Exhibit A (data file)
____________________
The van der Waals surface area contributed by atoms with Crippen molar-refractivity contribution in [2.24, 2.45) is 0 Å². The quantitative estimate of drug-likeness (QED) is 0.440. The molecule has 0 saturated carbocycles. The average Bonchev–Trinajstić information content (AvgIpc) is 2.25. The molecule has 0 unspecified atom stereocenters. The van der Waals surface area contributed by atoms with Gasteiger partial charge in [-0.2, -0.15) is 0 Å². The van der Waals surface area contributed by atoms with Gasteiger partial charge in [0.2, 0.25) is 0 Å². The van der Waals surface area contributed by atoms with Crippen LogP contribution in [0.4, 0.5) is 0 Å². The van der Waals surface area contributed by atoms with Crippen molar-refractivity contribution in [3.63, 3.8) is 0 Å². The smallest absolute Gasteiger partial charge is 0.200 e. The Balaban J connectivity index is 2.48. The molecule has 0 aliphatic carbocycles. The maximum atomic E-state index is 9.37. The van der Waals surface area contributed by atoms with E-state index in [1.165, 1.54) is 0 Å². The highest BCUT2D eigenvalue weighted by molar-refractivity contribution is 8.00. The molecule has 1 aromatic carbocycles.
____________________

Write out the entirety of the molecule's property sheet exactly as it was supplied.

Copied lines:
The van der Waals surface area contributed by atoms with Crippen molar-refractivity contribution in [2.24, 2.45) is 0 Å². The quantitative estimate of drug-likeness (QED) is 0.440. The molecule has 0 saturated carbocycles. The average Bonchev–Trinajstić information content (AvgIpc) is 2.25. The molecule has 0 unspecified atom stereocenters. The van der Waals surface area contributed by atoms with Gasteiger partial charge in [-0.2, -0.15) is 0 Å². The van der Waals surface area contributed by atoms with Gasteiger partial charge in [0.2, 0.25) is 0 Å². The van der Waals surface area contributed by atoms with Crippen LogP contribution in [0.4, 0.5) is 0 Å². The van der Waals surface area contributed by atoms with Crippen molar-refractivity contribution in [3.63, 3.8) is 0 Å². The smallest absolute Gasteiger partial charge is 0.200 e. The Balaban J connectivity index is 2.48. The molecule has 0 aliphatic carbocycles. The maximum atomic E-state index is 9.37. The van der Waals surface area contributed by atoms with E-state index in [1.165, 1.54) is 0 Å². The highest BCUT2D eigenvalue weighted by molar-refractivity contribution is 8.00. The molecule has 1 aromatic carbocycles.